Writing Biography & Autobiography
Managing the matters of truth and objectivity
Just as you need to remember that letters, reports, census forms, legal documents and so forth were not created simply for our convenience, so you also need to remember that what is written in them may not be true.
Historians and biographers place great emphasis on distinguishing between ‘primary’ and ‘secondary’ sources. In essence, a primary source is a document written at the time to which it refers – a census return, a diary, a letter, a tax-form; while a secondary source is an interpretation of history – a newspaper, a history book, another biography. A secondary source may be contemporary with the event it describes or it may be much later, and there are clearly gradations of value in secondary sources. For example, one would normally place more reliance on information in a scholarly textbook than on a weekly magazine article, or take a report in a broadsheet newspaper more seriously than one in a popular tabloid.
This is a valuable distinction, and where possible and practical one should certainly always try to go back to primary sources. But primary sources are not infallible. They may have been written with partial knowledge. They may have been written to put the best possible interpretation on the author’s actions. They may indeed have been written deliberately with the intent of deceiving. An entry I found in the 1841 British Census had a woman’s age given as 58. From other sources I knew that she was in fact 71 at that time. By the 1851 census the same lady was giving her age as 72, when of course she had reached the age of 81. She died in 1856 at the age of 85, so we do not know what story she would have told the 1861 Census! The biographer needs to develop a profound scepticism, to take nothing on trust. Always ask yourself why a document was written, why it says what it says, whether its statements are internally consistent and whether they can be backed up by other sources. In the Census example I mentioned there is in fact another problem: the rules for the 1841 Census dictated that for those aged more than 15, the return should round down to the nearest five years. The enumerator who recorded the lady's age as 58 was actually making an error, so we have a doubly erroneous primary source – one of the errors appearing to be a woman being coy about her age, and the other an enumerator failing to follow instructions.
Not all unreliable primary sources are deliberately false, of course. Sometimes genuine ignorance on the part of the writer or compiler means that they give wrong information. A particular difficulty in dealing with any time before the 20th century is making allowance for the slowness of communications. You need to have a rough idea of how long it took letters to travel from one place to another.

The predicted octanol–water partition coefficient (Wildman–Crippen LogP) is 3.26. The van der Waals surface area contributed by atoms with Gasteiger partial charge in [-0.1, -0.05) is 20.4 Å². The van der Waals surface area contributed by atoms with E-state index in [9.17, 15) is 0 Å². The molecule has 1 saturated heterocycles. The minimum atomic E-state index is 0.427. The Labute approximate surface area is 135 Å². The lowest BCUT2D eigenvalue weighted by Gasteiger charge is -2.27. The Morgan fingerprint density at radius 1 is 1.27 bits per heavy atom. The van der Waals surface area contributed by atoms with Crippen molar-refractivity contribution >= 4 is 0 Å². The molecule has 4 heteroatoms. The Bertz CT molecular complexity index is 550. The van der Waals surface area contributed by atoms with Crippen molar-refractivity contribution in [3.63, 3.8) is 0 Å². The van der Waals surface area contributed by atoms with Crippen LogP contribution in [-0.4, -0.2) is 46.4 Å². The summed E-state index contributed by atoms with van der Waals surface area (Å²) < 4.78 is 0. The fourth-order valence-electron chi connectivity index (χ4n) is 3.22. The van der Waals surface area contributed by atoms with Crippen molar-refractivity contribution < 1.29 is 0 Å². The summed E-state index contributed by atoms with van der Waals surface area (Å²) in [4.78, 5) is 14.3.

The novelist L P Hartley wrote in The Go-Between: ‘The past is a foreign country: they do things differently there.’ This is a great and important truth, awareness of which should always be with us when writing biographies; and making proper allowance for that truth is one of the core skills that the biographer has to learn. It is not just a question of grappling with the technicalities, such as how long it took a letter to go from London to York in 1700, or what ‘nice’ meant in 1650, or what the SPCK was. Through time, life’s moral and ethical dimensions change, and the biographer – while not being required to abandon 21st century morality, ethics or religion – has to appreciate that in the past, perfectly decent people could support views or advocate policies which to most people today seem outrageous or evil.
Slavery, for example, was for centuries a perfectly normal part of life and commerce. People who considered themselves, and were considered by their contemporaries, to be good, decent and virtuous profited from it. As we are well aware, large parts of British industry and commerce, to say nothing of the British Empire, were built on it. Looking back, few of us today would dispute that slavery was wrong, and indeed there were always people morally opposed to it; but because an 18th century person profited from the slave trade is in itself no reason for the 21st century biographer to attribute immorality or hypocrisy to their subject…
Now objectivity may be an unreachable goal. It is extremely hard to ‘get outside’ your own preconceptions and prejudices and be truly objective, but it is essential for the biographer to be aware of those prejudices and perhaps seek to compensate for them.